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Google has now de-listed 2.5 billion piracy URLs

By | Published on Friday 7 July 2017


Google has now removed 2.5 billion URLs from its search engine database on copyright grounds, Torrentfreak has noted. According to the copyright section of what Google calls its Transparency Report, 1.11 million websites have now been targeted with link removal requests on the grounds of copyright infringement.

As much previously reported, with so many people finding illegal sources of content via the Google search engine, the content industries – and the record industry in particular – now submit a constant flood of takedown notices to the web giant requesting that links to copyright infringing material be removed from the search database. Google is obliged under copyright law to remove such links when made aware of them.

Although many record labels now issue takedowns to Google as a matter of course, the record industry generally reckons that the web firm could be doing more to remove piracy links from its search engine, and that the total number of URLs removed is only so ridiculously high because it resists taking a more proactive approach.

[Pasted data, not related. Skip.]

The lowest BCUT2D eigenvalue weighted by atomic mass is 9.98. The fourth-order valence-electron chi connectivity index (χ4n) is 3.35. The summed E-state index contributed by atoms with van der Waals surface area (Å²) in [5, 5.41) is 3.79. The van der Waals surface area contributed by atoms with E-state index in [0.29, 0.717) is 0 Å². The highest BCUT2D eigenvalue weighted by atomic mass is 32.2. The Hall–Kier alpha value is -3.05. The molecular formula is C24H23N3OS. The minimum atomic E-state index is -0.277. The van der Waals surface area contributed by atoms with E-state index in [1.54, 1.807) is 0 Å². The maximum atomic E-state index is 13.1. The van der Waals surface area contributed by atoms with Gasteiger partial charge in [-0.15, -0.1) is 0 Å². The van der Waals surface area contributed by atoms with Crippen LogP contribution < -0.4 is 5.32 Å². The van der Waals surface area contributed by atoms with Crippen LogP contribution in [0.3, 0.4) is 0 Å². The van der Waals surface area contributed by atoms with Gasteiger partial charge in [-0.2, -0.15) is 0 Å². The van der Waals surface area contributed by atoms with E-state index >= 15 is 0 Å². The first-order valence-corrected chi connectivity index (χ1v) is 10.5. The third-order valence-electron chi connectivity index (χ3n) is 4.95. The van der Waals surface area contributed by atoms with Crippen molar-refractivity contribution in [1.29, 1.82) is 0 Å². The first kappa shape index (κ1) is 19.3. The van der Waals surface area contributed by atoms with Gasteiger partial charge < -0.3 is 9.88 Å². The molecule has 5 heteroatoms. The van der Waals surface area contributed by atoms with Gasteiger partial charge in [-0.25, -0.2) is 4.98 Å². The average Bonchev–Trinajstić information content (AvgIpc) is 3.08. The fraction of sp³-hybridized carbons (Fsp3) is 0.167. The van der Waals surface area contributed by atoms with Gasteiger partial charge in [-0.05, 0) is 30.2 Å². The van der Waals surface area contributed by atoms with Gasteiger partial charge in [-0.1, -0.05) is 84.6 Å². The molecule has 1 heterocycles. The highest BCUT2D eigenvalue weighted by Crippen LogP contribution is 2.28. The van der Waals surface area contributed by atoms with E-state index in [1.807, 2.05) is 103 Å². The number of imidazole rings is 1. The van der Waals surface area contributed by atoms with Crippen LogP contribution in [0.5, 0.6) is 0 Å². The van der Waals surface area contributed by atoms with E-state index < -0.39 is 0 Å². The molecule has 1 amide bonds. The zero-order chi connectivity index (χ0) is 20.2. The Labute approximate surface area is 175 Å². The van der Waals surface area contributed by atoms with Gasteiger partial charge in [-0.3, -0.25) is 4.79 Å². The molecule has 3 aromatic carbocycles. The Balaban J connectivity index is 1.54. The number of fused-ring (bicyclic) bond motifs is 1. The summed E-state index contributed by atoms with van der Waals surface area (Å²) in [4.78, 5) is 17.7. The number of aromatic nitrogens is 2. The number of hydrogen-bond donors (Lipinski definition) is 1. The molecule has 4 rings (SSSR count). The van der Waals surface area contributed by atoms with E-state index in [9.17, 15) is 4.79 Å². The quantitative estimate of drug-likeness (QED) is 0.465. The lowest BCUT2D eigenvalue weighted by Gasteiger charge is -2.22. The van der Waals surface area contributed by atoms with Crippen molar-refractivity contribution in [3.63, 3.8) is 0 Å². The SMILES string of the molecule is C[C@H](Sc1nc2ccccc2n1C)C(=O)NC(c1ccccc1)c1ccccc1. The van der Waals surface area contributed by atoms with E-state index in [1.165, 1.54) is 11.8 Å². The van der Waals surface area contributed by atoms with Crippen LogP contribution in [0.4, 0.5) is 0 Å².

In particular, labels would like Google to delist entire websites – rather than just individual URLs – where a site primarily exists to facilitate copyright infringement. Google has always resisting site-wide delisting, though that recent case in the Canadian Supreme Court – where an injunction was upheld that ordered a site-wide delisting in a dispute between two tech companies – could possibly force the web giant’s hand on this issue.